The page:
maintain homeostasis. So all adaptogens act as broad spectrum amphoterics to living organisms, but
they rarely have a pronounced effect on only one specific organ or system.

Adaptogenic Materia Medica for humans

1. Well-known adaptogens:

Chinese or Korean Ginseng root (Panax ginseng)

Red Ginseng root– Sweet, slightly bitter, warm-hot, moist

White Ginseng root– Sweet, bitter, warm, moist

Western Classification: Adaptogen, antioxidant, antiinflammatory, antiasthmatic, cardiotonic, CNS
stimulant (mild), immune amphoteric.

Ginseng, especially Red Ginseng, is the most stimulating of the adaptogens. Traditionally it is used in
Chinese medicine for older men with deficient kidney yang (impotence, fatigue, BPH, low back pain)
or for patients with vanquished qi (CFIDS, CHF). It is a useful part of a protocol for deficient
depression, exhaustion, Addison’s Disease (with Licorice), deficient insomnia, diabetes, cachexia,
immune deficiency allergic asthma (use with Schisandra and Licorice), erectile dysfunction, and it
helps prevent or treat leucopenia in patients receiving chemotherapy or radiation for cancer. Recent
human studies using Asian Ginseng showed it reduced symptoms of COPD5, improved survival times
in patients with gastric cancer, and reduced incidence of metastases14. Overuse of Ginseng in yang
(excess) people can cause insomnia, anxiety, increased blood pressure, and irritability.

American Ginseng root (Panax quinquefolius) – Bitter, slightly sweet, warm, moist
Western Classification: Adaptogen, antioxidant, antiinflammatory, bitter tonic, immune amphoteric.
American Ginseng is less stimulating/heating than Panax ginseng; making it more appropriate for
regular use by younger people of both sexes. It is still of a warming (nourishing) nature and is
appropriate for fatigue, recovery from pneumonia or bronchitis (especially with a dry cough), CFIDS,
asthma, chronic stress with depression or anxiety, and autoimmune diseases of the lungs or GI tract. I
find it of great benefit for jet lag, metabolic syndrome, adrenal deficiency, immune depletion, sexual
neurasthenia, and deficient insomnia. It is much less likely to over stimulate people than is Asian
Ginseng and it is better for yin deficiency conditions (dryness)17.

Eleuthero root (Eleutherococcus senticosis) - Sweet, slightly bitter, neutral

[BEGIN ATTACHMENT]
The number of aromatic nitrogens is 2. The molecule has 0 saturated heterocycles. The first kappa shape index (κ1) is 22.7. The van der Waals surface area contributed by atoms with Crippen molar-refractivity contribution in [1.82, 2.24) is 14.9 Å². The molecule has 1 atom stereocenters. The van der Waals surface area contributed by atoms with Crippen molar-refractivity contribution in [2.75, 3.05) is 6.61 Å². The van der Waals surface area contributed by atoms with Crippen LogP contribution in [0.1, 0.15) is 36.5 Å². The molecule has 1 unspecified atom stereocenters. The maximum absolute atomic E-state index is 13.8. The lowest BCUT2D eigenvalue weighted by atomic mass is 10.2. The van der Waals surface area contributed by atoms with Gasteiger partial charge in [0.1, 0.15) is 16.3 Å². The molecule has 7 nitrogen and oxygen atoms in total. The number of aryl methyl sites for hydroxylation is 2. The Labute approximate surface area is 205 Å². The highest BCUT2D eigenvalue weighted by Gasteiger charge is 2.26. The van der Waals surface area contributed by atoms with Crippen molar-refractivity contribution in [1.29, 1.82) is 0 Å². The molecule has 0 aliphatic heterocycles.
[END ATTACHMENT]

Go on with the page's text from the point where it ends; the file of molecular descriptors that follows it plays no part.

Western Classification: Adaptogen, anticholesteremic, antioxidant, antiinflammatory (mild), immune
potentiator, nervine.
Eleuthero (formerly Siberian Ginseng) is less tonifying than the true Ginsengs (Panax spp.). It is
neutral energetically and so is appropriate for daily use. It is indicated for the “average” American
who is overstressed, undernourished but overfed, doesn’t get enough sleep or exercise, has dark circles
under his or her eyes, a quivering tongue, and contracting/dilating pupils. This description of HPA
axis depletion without overt pathology is precisely where Eleuthero is useful. Taken regularly it
enhances immune function, reduces cortisol levels and inflammatory response, and it promotes
improved cognitive and physical performance. In human studies Eleuthero has been successfully used
to treat bone marrow suppression caused by chemotherapy or radiation, angina, hypercholesterolemia,
and neurasthenia with headache, insomnia, and poor appetite3,6.

Wu Wei Zi berries/seeds (Schisandra chinensis, S. splenathera) – Sour, pungent, warm, dry
Western Classification: Adaptogen, antioxidant, antiinflammatory, astringent, antiasthmatic,
hepatoprotective, immune amphoteric.
Schisandra berries mildly stimulate CNS activity and can be used with Prince Seng for neurasthenia
and exhaustion. It is very useful as part of a protocol for hepatitis B&C (use with Milk Thistle and
Turmeric), asthma (with Licorice), and for nervous system disorders including Parkinson’s disease,
Meniere’s syndrome, deficient depression, and adult ADHD. Wu Wei Zi is used in Fu Zheng therapy
to support immune function and prevent side effects caused by cancer chemotherapy.
Traditionally, this herb is used to astringe a leaky jing gate (urinary incontinence, leucorrhea, diarrhea,
and spermatorrhea) and to reduce excessive sweating.

Dang Shen root (Codonopsis pilosula) – Sweet, warm, moist
Western Classification: Adaptogen, gastroprotective, hypoglycemic agent, immune potentiator, nervine
Codonopsis, also known as “poor man’s ginseng” is used in TCM as a mild substitute for Panax. It
is a spleen qi tonic and is used for poor appetite, gastric irritation, and/or ulcers, fatigue, and weak
limbs. It is also a lung qi tonic and can be used for shortness of breath with a dry cough and frequent
respiratory tract infections (use with Prince Seng). Dang Shen is commonly used to strengthen the
immune system (cancer, HIV, mononucleosis) and is frequently used in Fu Zheng therapies to prevent
side effects from chemotherapy or radiation. It increases hemoglobin levels and the number of red
blood cells as well.

Licorice rhizome ROOT (Glycyrrhiza glabra, G. uralensis) – Sweet, slightly bitter, warm, moist
Western Classification: Adaptogen, antihistamine, antiinflammatory, antidiuretic, antioxidant,
antitussive, antiviral, demulcent, hepatoprotective, immune amphoteric, gastroprotective.
Gan Cao (Licorice) is a versatile and commonly used herb in TCM, Unani-Tibb and European
herbal traditions. It is an immune amphoteric and can be useful for autoimmune disorders (Lupus,